The second part of the Affidavit of Liens and Possessions clears a different issue dealing with contractor liens. In Wisconsin, generally speaking, anyone who has either performed work or provided materials for the improvement of your property within the last six months has a right to put a lien against the property.
For example, if your seller had work done on the property the day before he sold the property to you, and the contract was not paid, that contractor might still have the right to put a lien against your property after you purchase it.
In order to clear up such a potential problem, the seller also signs this Affidavit of Liens and Possessions.
The title company can then work forward from that date, to eliminate lien rights for contractors you hire after you purchased the property.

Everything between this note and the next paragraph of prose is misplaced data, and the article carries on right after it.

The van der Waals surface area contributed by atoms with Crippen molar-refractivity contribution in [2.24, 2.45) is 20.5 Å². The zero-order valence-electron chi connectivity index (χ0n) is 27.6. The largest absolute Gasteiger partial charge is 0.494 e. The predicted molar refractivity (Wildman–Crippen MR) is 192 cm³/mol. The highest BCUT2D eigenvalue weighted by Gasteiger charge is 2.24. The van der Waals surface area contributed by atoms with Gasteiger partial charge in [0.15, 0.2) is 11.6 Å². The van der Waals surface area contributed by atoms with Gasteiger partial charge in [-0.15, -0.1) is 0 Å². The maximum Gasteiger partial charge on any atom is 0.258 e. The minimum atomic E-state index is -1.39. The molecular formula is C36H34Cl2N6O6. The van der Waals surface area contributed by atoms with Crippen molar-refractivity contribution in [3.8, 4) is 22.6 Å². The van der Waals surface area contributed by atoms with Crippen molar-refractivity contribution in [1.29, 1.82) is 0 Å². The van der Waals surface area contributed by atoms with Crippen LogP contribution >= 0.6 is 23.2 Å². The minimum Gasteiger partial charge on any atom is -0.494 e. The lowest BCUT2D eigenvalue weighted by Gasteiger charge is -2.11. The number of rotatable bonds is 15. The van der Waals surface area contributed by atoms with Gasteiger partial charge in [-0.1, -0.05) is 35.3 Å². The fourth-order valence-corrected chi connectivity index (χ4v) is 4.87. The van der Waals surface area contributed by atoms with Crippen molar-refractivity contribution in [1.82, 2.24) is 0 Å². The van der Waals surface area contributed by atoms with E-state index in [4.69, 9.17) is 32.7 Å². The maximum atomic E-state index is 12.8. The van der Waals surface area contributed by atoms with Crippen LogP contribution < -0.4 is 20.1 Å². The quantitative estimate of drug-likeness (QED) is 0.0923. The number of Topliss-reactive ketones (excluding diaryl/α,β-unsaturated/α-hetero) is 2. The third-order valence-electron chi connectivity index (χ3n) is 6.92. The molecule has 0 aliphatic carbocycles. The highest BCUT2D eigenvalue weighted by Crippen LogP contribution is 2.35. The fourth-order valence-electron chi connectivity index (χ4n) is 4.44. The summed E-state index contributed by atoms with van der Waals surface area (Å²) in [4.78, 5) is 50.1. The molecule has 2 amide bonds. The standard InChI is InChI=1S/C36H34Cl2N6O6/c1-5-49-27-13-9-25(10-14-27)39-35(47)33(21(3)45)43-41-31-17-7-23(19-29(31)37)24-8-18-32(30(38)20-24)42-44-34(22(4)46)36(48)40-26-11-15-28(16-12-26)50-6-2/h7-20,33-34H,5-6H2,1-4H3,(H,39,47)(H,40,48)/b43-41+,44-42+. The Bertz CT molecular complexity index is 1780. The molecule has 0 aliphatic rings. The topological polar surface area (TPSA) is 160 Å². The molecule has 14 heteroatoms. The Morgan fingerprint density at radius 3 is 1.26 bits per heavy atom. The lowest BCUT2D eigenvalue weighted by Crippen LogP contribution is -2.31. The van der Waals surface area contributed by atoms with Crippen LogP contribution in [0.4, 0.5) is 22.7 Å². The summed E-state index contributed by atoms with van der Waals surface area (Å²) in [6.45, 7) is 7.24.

Architect’s and Contractor’s Contracts and Assignment. You probably have already entered into or are in the process of entering into a contract with an architect and/or a general contractor.
One of the construction loan closing documents will be an assignment of those contracts to the lender. Typically, the architect and the contractor contract are made directly with your company and cannot be assigned without the permission of the architect or contractor. However, if you flee in the middle of the project, the lender needs to know that it can use the same architect and the same contractor to finish the project.
A half-built project has very little value, but if a bank can finish the construction of the project, it then has something valuable that it could use as collateral and sell at a foreclosure sale.